A secret too good to keep
In today's hyper-connected world, keeping a pen name under wraps is increasingly difficult.
When Robert Galbraith, a first-time author, was revealed to be the pen name of J.K. Rowling earlier this summer, sales of “The Cuckoo’s Calling” shot up 150,000 percent. Most authors would have been pleased by those results, but Ms. Rowling was genuinely upset and fervently denied any suggestions that the whole thing had been a marketing stunt. (Sales of the book are being donated to charity.)
But should the mega-author have been surprised that her attempt to write a book devoid of any connection to “Harry Potter” under the guise of a different name utterly failed? In today’s hyperconnected world, where even the most powerful government in the world has trouble keeping its covert operations under wraps, pen names are an open secret.
Complete author anonymity is an increasingly rare achievement, says Carmela Ciuraru, author of “Nom de Plume: A Secret History of Pseudonyms.” With all the marketing dollars that go into releasing a book, she says, “if you try to publish a book with a big [publishing] house, someone [will] find out who you are.”
Those who want to publish under a pseudonym generally tell their editors or agents. And they must use their real names when filing the book with the Library of Congress. Pen names are not recognized under copyright law.
Most authors who employ pen names do so with the intent of trying out different writing styles, while others hope to shelter their muse from the crush of celebrity. (Has anyone ever really respected a famous author’s privacy?)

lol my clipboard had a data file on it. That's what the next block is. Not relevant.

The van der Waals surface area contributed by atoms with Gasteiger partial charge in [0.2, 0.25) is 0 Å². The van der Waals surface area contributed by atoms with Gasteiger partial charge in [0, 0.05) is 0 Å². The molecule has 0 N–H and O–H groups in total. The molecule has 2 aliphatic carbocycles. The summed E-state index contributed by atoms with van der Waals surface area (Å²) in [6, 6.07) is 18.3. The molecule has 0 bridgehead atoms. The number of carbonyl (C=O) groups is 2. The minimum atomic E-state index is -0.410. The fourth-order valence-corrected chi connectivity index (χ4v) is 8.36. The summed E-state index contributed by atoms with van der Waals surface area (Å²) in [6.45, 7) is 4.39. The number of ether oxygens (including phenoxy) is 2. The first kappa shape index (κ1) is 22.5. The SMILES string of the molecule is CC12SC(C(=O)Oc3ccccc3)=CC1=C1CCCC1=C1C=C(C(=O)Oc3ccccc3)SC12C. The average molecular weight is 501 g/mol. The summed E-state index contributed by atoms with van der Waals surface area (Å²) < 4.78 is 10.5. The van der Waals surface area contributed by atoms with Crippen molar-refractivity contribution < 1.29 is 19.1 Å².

Joyce Carol Oates, who has written a number of psychological suspense novels under the pseudonyms Rosamond Smith and Lauren Kelly, said in an e-mail to the Monitor that revealing a nom de plume without an author’s consent is usually an egregious breach of confidence. “The more people who know, the more they are likely to tell others, who don’t feel obliged to keep the secret,” said Ms. Oates.
As the Rowling case illustrates, the personality of the writer can sometimes fuel the success of a book more than its literary merit – although Robert Galbraith was selling about as well as Rowling in the early days of her authorship. Since its true-author revealing, “The Cuckoo’s Calling” has held its place at the top of bestseller lists, sold 1.1 million copies in all formats, and launched a movie-rights bidding war. Hardly a quiet debut.
Fame is a two-edged sword. Rowling’s preestablished brand may have given “The Cuckoo’s Calling” new life as her fans snatched it up, but that success came at the loss of honest market feedback and what may have been a series of engaging adult mysteries by a mysteriously reticent writer.